Meet Guggenheim Fellowship Recipient, Roxanne L. Euben

Euben PublicityOften characterized as “midcareer” awards, Guggenheim Fellowships are intended for men and women who have already demonstrated exceptional capacity for productive scholarship or exceptional creative ability in the arts. The Foundation receives between 3,500 and 4,000 applications each year. Approximately 200 Fellowships are awarded each year.

Guggenheim Fellowship Recipient Roxanne L. Euben is a comparative political theorist, specializing in both Islamic and Euro-American political thought.


How has the Guggenheim Fellows Program impacted your research and overall career?

Euben: I’m writing this only six weeks after the 2016 Guggenheim Fellowships were announced so it’s hard to articulate the impact of the fellowship at this point. But I can say that the award has already conferred a certain visibility and legitimacy to the scholarship that I do. That’s a remarkable gift for any scholar, but especially for one whose work pushes at the traditional boundaries within the discipline between political theory and comparative politics, engages equally with Euro-American and Islamic political thought, and takes seriously texts and figures that are at best understudied or ignored, and are at worst dismissed as politically and morally dangerous.

Perhaps more obviously, the Guggenheim Fellowship supports a year of research leave, which will enable me to make substantial progress on my current book-length project. This research is guided by the questions: Why has the experience and act of humiliation come to be so closely associated with the bodies and minds of Muslims in this political and historical moment? In what, precisely, does this humiliation consist? I approach these questions by investigating both Islamist discourse about the humiliation of Islam (from written texts to the visual rhetoric of Da’ish/ISIS video propaganda) and American rhetoric about national humiliation by Muslims (evoked by, for example, pictures of slain U.S. soldiers in Mogadishu and the attacks on 9/11). I trace patterns and discontinuities in the content and significance of humiliation across Islamist discourses, competing Arabic discourses of humiliation (from rhetorics about national humiliation to the twinning of humiliation and dignity during the 2011 uprisings), and in the Islamic tradition in whose name Islamists routinely claim to speak. Finally, I analyze not only what distinct rhetorics of humiliation say, but also what they do, that is, how they work politically and affectively on different audiences in specific contexts via various modes of delivery (e.g. print, cassette, visual, digital media, etc), mobilizing them to either retaliate by imposing humiliation on the humiliator, or find creative sources of agency to overcome the experience of degrading powerlessness.

The project will demonstrate that the link between humiliation and retaliation evinced in Islamist discourse is far from inevitable, as the Arabic rhetoric of humiliation can and has, under certain conditions, been deployed to mobilize inclusive, non-violent, and democratic action. It will also offer a conception of humiliation quite different from the one that currently prevails in a variety of disciplines, from political science to social psychology to scholarship on human rights and law. The prevalent understanding depicts humiliation as a violation of dignity or respect, both of which rest upon deeper assumptions about the inherent and equal worth of human beings, and the moral autonomy of the individual. By contrast, I develop a conception of humiliation grounded in cultural overlaps and shared ethical grammars. In this definition, humiliation is tied to an imposed impotence reflective of unjust inequalities of power, a condition that violates not only a particular social standing, but a deeper ethical order in which that standing is grounded.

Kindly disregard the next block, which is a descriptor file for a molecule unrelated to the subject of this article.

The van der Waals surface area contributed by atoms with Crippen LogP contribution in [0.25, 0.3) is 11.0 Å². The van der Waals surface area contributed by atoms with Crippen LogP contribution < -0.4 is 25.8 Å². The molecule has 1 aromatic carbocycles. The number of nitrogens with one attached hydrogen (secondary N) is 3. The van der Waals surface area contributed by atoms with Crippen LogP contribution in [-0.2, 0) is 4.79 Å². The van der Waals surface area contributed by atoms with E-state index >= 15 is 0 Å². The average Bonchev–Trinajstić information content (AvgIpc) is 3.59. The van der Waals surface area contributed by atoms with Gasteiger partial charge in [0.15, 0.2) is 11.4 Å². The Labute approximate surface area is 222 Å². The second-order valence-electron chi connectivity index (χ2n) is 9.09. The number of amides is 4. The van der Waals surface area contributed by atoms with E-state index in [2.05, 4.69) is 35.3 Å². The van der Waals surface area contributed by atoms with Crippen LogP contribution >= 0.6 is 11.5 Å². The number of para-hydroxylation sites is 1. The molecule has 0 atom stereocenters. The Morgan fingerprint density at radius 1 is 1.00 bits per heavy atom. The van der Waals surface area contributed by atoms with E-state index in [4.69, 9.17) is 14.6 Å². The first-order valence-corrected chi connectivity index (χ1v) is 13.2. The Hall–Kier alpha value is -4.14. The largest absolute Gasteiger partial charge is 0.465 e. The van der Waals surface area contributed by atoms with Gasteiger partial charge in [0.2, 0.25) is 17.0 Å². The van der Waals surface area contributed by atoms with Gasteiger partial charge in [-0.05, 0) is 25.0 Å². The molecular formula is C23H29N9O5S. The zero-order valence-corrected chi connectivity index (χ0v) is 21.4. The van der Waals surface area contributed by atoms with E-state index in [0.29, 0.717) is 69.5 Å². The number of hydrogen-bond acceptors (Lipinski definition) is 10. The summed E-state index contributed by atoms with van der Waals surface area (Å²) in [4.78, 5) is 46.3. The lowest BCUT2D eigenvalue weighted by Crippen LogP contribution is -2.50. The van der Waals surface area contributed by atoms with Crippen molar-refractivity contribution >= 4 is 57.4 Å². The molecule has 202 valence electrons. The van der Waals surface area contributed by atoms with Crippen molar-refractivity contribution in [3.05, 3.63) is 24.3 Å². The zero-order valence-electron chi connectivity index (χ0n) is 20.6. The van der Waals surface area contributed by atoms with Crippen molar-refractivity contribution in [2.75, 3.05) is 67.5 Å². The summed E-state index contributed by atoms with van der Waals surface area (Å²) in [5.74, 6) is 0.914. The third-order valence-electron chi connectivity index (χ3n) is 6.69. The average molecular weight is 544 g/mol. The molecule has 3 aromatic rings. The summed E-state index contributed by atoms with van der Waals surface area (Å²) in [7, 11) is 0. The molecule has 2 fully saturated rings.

What topics in research do you primarily focus on? How can people access your work?

Euben: My scholarship straddles the fields of political theory, Middle Eastern politics and Islamic Studies. For example, my research has addressed such topics as Muslim cosmopolitanism; jihad, martyrdom and political action; travel narratives (including the Arabic genre of the rihla) and political theorizing, commonalities between Muslim and European perspectives on science and reason; comparative political theory; and Islamic critiques of modernity. Along the way, I’ve engaged with the  work of thinkers from Ibn Khaldūn to Sayyid Qutb, Herodotus to Hannah Arendt. My books include Enemy in the Mirror: Islamic Fundamentalism and the Limits of Modern Rationalism (Princeton, 1999), Journeys to the Other Shore: Muslim and Western Travelers in Search of Knowledge, (Princeton, 2006), and Princeton Readings in Islamist Thought: Texts and Contexts from Al-Banna to Bin Laden (Princeton, 2009), written and edited with Muhammad Qasim Zaman. My work has been published in a range of academic journals, including Perspectives on Politics, Political Theory, The Journal of Politics, The Review of Politics, and International Studies Review. I’ve also contributed articles and op-ed pieces to online outlets such as The Immanent Frame and Quartz, the Atlantic Monthly’s digital magazine.

What would be one piece of advice you would give aspiring social science and humanities students?

Euben: I’ll pass along the most helpful advice I’ve ever received, although it’s deceptively simple: avoid getting caught up in small-minded preoccupations with status and petty in-fighting. Keep focused on your work and do it well. Pay greater attention to the complexities and messiness of political life–along with the patterns therein–than to fleeting professional and disciplinary trends.

Read more here about Roxanne Euben’s work.